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3 companies issued stop-work orders over 'significant risk' of combustible dust explosions

3 companies issued stop-work orders over 'significant risk' of combustible dust explosions

SCDF personnel inspecting the damage at a Tuas industrial building a day after a fire broke out at 32E Tuas Avenue 11 on Feb 24, 2021. (Photo: Gaya Chandramohan)

SINGAPORE: Three companies were issued stop-work orders after they were found to have inadequate control measures, despite "significant risk" of combustible dust explosions, said the Ministry of Manpower (MOM) and the Workplace Safety and Health Council on Friday (Mar 19).

This comes after an explosion and fire at Stars Engrg in Tuas last month killed three people and injured another seven workers. An inquiry committee was convened to look into the causes and circumstances that led to the accident.

MOM has also stepped up inspections that targeted 500 companies working with combustible dust that could pose similar risks, with half of them inspected so far.

READ: 486 safety breaches found during workplace inspections since mid-December: MOM

READ: Tuas fire - The explosive danger of potato powder, sugar, flour and other dust particles

"Most companies inspected generated small quantities of dust with low explosion risk," said the authorities in a press release. 

"However, three companies were found to have inadequate control measures despite significant risk of combustible dust explosions and were issued stop-work orders."

Dust seen accumulated on weighing tanks (left) and a mixer without an enclosure to prevent dust and fumes from escaping. (Photos: MOM)

MOM urged all companies with operations involving combustible dust to undertake a review of their control measures.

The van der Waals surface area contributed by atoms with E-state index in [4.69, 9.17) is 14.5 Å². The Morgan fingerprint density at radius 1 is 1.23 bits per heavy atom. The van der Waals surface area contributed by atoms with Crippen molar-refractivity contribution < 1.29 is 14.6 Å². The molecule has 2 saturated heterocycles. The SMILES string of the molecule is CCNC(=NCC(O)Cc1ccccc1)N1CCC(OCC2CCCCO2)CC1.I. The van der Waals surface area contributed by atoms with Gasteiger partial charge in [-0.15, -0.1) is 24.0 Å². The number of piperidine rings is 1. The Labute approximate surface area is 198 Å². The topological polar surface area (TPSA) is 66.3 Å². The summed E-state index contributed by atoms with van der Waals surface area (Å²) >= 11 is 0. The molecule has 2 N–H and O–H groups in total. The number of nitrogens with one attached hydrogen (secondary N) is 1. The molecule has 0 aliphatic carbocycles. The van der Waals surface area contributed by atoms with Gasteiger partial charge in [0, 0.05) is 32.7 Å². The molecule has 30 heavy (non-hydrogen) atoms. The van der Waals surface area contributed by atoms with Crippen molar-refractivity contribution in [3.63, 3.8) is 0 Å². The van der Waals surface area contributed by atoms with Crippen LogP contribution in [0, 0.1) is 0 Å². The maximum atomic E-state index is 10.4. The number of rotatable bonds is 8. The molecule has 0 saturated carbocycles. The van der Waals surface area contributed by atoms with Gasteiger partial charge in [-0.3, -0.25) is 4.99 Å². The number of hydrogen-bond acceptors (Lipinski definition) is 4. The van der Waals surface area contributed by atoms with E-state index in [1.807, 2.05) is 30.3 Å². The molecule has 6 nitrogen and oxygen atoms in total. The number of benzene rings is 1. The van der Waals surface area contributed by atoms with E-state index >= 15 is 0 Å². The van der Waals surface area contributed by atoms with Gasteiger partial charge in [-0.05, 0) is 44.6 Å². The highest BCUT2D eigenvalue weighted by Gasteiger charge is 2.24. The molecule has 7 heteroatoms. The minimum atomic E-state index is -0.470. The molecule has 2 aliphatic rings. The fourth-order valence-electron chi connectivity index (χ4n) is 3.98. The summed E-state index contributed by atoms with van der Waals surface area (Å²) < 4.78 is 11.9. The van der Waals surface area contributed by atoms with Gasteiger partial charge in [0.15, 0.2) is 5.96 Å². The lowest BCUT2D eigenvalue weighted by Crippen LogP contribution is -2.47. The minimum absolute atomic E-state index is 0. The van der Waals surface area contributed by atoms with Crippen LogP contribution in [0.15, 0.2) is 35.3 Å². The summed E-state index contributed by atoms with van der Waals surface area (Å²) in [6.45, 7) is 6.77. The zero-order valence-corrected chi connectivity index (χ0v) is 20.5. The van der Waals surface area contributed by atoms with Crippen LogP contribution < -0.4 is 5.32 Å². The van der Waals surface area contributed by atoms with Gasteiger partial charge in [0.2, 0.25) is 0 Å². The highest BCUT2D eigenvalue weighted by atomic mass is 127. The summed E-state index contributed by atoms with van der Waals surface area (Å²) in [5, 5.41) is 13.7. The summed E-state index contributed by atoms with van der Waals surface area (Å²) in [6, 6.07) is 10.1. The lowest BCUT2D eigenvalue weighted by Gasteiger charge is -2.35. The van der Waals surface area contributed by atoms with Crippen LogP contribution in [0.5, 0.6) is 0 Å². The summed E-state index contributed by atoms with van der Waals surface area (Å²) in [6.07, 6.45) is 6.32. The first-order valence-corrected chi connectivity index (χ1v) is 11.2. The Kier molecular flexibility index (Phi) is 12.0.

"The consequence of a combustible dust explosion can be severe," the authorities said.


The Tuas explosion was among a "spate of accidents" in February, which, along with the escalating injury rate in late 2020 is a cause for concern, said the press release.

Companies could be rushing to catch up on project delays following work stoppages and exacerbated by manpower disruptions due to the COVID-19, it added.

READ: Tuas explosion: 3 workers die from injuries, 5 in critical condition

READ: February workplace fatalities climb to 10 after death of workers in Tuas explosion

MOM urged companies not to neglect workplace safety and health while balancing project schedules and manpower constraints. 

"Companies should refresh workers’ workplace safety and health training and review risk assessments, especially if there have been changes to their work processes or workplace due to COVID-19," the authorities said.

Between mid-December last year to mid-March this year, MOM mounted more than 1,000 inspections targeting high-risk industries. It found contraventions in 55 per cent of workplaces inspected, and issued a total of 13 stop-work orders.

A total of 264 composition fines amounting to S$303,000 were handed out, as were 1,270 notices of non-compliance.

The top contraventions uncovered include fall from height risks, and poor maintenance of heavy machinery such as excavators, boom lifts and forklifts.


Fewer workplace injuries were recorded last year, with the total number falling to 11,350 from 13,779 in 2019. Workplace fatalities also dropped to 30 in 2020 from 39 in 2019.

This translates to a workplace fatal injury rate of 0.9 per 100,000 workers.

"The fewer injuries were due largely to the suspension of workplace activities in the second and third quarters of 2020 to manage the COVID-19 outbreak," said MOM and the council.

However, the number of workplace injuries reverted to pre-pandemic levels by the fourth quarter of 2020, with 3,413 workplace injuries reported compared to 3,445 in the same quarter in 2019.

Falls from height continued to be the top contributor of workplace fatalities, with eight cases in 2020, compared to seven in 2019. Vehicular incidents accounted for four workplace deaths in 2020, compared to seven in 2019.